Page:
The WHERE cause allows you to filter results returned by the SELECT statement. For example, we can filter a list of actors by their first name. In this article, we will learn how to use the WHERE in SQL.
We will be using docker in this article, but feel free to install your database locally instead. Once you have docker installed, create a new file called
docker-compose.yml and add the following.
version: '3' services: db: image: mysql:latest container_name: db environment: MYSQL_ROOT_PASSWORD: root_pass MYSQL_DATABASE: app_db MYSQL_USER: db_user MYSQL_PASSWORD: db_user_pass ports: - "6033:3306" volumes: - dbdata:/var/lib/mysql phpmyadmin: image: phpmyadmin/phpmyadmin container_name: pma links: - db environment: PMA_HOST: db PMA_PORT: 3306 PMA_ARBITRARY: 1 restart: always ports: - 8081:80 volumes: dbdata:
Now, navigate to
http://localhost:8081/ to access phpMyAdmin. Then log in with the username
root and pass
Click the SQL tab and you are ready to go.
In this article, we will need some data to work with. If you don't understand these commands, don't worry, we will cover them in later articles.
We will be using the sample db provided here: https://dev.mysql.com/doc/sakila/en/. However, we will only enter what we need rather than import the whole db.
With the SQL tab open (or your own sql cli going), let's first create our DB and select it.
create DATABASE if not EXISTS sakila; USE sakila;
Next, let's create an
CREATE TABLE actor ( actor_id SMALLINT UNSIGNED NOT NULL AUTO_INCREMENT, first_name VARCHAR(45) NOT NULL, last_name VARCHAR(45) NOT NULL, last_update TIMESTAMP NOT NULL DEFAULT CURRENT_TIMESTAMP ON UPDATE CURRENT_TIMESTAMP, PRIMARY KEY (actor_id), KEY idx_actor_last_name (last_name) ) ENGINE=InnoDB DEFAULT CHARSET=utf8mb4;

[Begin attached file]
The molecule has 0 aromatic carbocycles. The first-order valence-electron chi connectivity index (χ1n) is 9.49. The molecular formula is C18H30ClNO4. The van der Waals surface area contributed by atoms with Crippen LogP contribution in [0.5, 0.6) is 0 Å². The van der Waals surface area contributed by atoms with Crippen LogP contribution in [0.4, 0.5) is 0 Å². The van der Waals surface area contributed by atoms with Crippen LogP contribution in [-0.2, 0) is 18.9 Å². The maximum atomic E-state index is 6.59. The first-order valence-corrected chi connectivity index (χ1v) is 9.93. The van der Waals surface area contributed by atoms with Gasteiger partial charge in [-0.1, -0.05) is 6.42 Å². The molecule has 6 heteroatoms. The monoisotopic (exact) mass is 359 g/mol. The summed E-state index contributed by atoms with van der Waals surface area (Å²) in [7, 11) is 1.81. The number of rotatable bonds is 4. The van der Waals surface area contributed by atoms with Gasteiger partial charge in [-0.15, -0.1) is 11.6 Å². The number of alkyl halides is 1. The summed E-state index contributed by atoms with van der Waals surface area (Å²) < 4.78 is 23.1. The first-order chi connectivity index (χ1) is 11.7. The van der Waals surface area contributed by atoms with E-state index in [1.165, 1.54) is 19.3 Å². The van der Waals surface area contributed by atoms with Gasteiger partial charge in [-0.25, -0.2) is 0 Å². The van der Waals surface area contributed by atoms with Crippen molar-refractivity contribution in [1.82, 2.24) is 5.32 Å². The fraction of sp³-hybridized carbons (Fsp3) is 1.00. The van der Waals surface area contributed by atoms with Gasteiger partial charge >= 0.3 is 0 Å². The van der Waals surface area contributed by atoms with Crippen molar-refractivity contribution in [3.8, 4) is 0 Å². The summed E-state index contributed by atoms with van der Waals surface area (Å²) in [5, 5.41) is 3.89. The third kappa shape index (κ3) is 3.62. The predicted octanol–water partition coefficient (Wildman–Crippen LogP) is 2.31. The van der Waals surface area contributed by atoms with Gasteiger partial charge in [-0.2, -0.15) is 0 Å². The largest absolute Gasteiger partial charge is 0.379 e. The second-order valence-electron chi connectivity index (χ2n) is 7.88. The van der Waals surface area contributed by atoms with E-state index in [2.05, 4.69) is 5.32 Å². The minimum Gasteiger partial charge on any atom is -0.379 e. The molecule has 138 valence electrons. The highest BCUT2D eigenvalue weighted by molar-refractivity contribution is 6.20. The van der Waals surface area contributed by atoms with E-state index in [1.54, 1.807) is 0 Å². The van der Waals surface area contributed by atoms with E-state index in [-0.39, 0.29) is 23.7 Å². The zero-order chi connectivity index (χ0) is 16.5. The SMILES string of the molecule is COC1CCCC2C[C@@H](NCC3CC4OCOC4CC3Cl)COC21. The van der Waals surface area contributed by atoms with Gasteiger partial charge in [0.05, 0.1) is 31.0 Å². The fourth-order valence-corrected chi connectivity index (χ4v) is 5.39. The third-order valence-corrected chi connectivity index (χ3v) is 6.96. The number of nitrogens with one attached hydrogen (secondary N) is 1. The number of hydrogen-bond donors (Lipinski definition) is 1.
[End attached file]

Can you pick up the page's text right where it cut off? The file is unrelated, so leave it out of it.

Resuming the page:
And finally, let's enter a few rows.
INSERT INTO actor VALUES (1,'PENELOPE','GUINESS','2006-02-15 04:34:33'), (2,'NICK','WAHLBERG','2006-02-15 04:34:33'), (3,'ED','CHASE','2006-02-15 04:34:33'), (4,'JENNIFER','DAVIS','2006-02-15 04:34:33'), (5,'JOHNNY','LOLLOBRIGIDA','2006-02-15 04:34:33'), (6,'BETTE','NICHOLSON','2006-02-15 04:34:33'), (7,'GRACE','MOSTEL','2006-02-15 04:34:33'), (8,'MATTHEW','JOHANSSON','2006-02-15 04:34:33')
The basic sql structure as the following pattern.
SELECT * FROM actor WHERE first_name =
Here we filter our actors by their first name. If there are multiple matches, SQL will return multiple rows.
When using the WHERE clause, we don't have to only use the
= operator. We have many different operators to use. A list of common operators are:
Here are a few examples.
SELECT * FROM actor WHERE id < 5
SELECT * FROM actor WHERE id != 7
We also have a few string operators we can use. Here is are examples using
NOTLIKE. Notice that we wrap the string we want to compare in
SELECT * FROM actor WHERE id != 7 SELECT title FROM film WHERE title LIKE '%family%'; SELECT title FROM film WHERE title NOT LIKE '%family%';
Now that we have know the basic usage of the
where clause, we can start to combine queries using logical operators. We have AND, OR, NOT, and XOR. Let's start with an example of using
For example, if we would like to filter a user by first name and last name we can use the following.
select * from actor where first_name = 'PENELOPE' and last_name = 'GUINESS';
In a similar way, we can use
or instead of
and to get actors that match first name or the last name.
select * from actor where first_name = 'PENELOPE' or last_name = 'GUINESS';
We can combine logical operators, but in general we should use paranthesis to ensure that operations are evaluated in the correct order. Here we add parens around the
or so that sql checks the or first.
select * from actor where (first_name = 'PENELOPE' or first_name = 'SEAN') and last_name = 'GUINESS';